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WASHINGTON — President Obama's use of armed drones to kill suspected al-Qaeda leaders around the world, a centerpiece of his counterterrorism strategy, is coming under intense scrutiny as the White House's nominee for CIA director heads to Capitol Hill for a confirmation hearing Thursday.
John Brennan, who is currently the top counterterrorism official in the White House, has been closely associated with the president's policy of targeting terrorist leaders in the Middle East and Africa with armed drones.
On Thursday he is expected to face pointed questioning on the policy during a Senate Intelligence Committee hearing on his nomination.
The hearing comes as a memorandum has surfaced that provides the legal justification for the targeted killings, even when they involve U.S. citizens overseas.
The memo, first reported by NBC News on Monday, authorizes the killing of suspected terrorists overseas if they are judged an imminent threat to America. However, the memo says that it does not require U.S. authorities to conclude that a specific attack will take place "in the immediate future."
The memo cites the 9/11 attacks as an example of why U.S. authorities may need to act before preparations for an attack are finalized.
"These strikes are legal, they are ethical and they are wise," White House spokesman Jay Carney said Tuesday. "The U.S. government takes great care in deciding to pursue an al-Qaeda terrorist, to ensure precision and to avoid loss of innocent life."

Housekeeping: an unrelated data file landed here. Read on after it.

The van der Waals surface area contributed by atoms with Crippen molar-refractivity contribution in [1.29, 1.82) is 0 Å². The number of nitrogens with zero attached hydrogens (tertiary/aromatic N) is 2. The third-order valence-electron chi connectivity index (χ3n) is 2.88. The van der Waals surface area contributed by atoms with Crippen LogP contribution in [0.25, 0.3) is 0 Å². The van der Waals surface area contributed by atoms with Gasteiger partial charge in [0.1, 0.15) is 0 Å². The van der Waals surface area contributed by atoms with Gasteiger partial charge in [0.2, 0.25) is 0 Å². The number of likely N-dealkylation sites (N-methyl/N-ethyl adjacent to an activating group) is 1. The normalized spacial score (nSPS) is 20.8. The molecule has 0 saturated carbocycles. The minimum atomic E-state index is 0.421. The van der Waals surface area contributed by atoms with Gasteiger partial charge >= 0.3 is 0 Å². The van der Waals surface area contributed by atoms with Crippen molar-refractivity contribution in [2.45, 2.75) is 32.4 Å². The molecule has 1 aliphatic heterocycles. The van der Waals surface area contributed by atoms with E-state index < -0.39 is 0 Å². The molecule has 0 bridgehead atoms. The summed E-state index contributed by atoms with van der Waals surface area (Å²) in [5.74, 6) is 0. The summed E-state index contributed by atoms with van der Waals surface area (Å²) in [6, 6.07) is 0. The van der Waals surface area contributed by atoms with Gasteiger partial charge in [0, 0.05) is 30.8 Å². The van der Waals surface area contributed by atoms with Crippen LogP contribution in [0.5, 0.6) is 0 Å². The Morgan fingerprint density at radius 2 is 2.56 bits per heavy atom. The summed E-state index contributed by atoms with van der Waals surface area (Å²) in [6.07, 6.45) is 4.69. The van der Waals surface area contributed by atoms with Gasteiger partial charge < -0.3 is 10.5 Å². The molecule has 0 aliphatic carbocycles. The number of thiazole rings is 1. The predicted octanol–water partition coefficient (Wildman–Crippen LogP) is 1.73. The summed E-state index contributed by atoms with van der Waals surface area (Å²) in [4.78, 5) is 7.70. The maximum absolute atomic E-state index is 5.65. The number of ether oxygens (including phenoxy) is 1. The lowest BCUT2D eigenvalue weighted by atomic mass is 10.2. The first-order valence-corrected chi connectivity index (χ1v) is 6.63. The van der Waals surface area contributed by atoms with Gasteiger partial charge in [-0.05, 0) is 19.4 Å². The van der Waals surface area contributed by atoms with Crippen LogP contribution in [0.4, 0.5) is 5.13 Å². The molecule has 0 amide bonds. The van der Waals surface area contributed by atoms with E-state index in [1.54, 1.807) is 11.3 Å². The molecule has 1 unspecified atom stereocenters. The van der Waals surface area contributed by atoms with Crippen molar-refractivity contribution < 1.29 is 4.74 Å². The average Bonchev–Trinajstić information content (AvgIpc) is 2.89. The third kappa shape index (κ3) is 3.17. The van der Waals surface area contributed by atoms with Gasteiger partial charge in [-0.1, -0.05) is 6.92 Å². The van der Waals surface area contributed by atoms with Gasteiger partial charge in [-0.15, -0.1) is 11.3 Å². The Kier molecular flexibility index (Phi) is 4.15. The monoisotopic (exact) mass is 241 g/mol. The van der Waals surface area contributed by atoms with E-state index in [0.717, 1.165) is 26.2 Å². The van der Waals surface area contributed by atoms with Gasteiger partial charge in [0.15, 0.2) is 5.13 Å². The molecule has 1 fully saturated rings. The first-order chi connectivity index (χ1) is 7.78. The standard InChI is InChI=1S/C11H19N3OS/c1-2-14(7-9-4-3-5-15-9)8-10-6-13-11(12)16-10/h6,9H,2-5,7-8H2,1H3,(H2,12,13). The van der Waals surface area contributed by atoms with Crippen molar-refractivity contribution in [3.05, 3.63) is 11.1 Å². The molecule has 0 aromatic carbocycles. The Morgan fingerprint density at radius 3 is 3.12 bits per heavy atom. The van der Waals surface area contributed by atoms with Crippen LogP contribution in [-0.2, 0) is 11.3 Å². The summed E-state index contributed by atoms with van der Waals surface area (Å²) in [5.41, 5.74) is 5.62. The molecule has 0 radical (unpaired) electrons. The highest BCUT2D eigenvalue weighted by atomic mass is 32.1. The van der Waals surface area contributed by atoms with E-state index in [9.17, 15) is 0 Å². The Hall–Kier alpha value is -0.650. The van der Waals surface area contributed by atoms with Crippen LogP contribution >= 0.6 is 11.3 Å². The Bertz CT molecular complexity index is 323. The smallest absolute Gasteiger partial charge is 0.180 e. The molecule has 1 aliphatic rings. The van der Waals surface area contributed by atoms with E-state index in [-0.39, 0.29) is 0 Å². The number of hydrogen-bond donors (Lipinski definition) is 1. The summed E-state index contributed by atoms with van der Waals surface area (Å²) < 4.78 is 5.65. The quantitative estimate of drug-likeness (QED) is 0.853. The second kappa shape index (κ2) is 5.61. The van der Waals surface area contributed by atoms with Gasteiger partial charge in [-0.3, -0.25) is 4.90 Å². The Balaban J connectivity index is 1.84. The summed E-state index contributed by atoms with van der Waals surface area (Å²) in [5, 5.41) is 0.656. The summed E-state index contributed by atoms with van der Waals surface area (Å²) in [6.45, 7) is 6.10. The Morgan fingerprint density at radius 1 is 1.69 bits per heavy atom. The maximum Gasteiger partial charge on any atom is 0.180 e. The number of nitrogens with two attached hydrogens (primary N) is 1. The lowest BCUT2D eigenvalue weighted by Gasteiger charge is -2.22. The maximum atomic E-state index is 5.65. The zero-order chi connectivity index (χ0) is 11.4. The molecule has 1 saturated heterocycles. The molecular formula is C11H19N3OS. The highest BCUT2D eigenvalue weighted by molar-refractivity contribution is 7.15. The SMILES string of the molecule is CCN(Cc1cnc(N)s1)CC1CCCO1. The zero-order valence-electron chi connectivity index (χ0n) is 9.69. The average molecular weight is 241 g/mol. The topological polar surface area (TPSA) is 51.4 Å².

The killing of U.S.-born cleric Anwar al-Awlaki in a drone strike in Yemen in 2011 raised concerns among civil rights advocates and lawmakers about the precedent of targeting an American citizen.
Michael O'Hanlon, a Brookings Institution analyst and member of the CIA External Advisory Board, said Brennan will likely face questions on the vetting process.
"He'll have to explain why the rules are the way they are in commonsense language," said O'Hanlon, who added that he could not discuss specific technology or countries.
A group of senators wrote Obama this week requesting that the Justice Department release the legal opinions that officials used to justify the authorization to target American citizens.
The administration has relied on the drone strikes to keep the pressure on al-Qaeda even as it has withdrawn forces from Iraq and is reducing troop numbers in Afghanistan.
The Long War Journal reports that there have been at least 322 U.S. drone strikes in Pakistan since January 2008.
Contributing: David Jackson, USA Today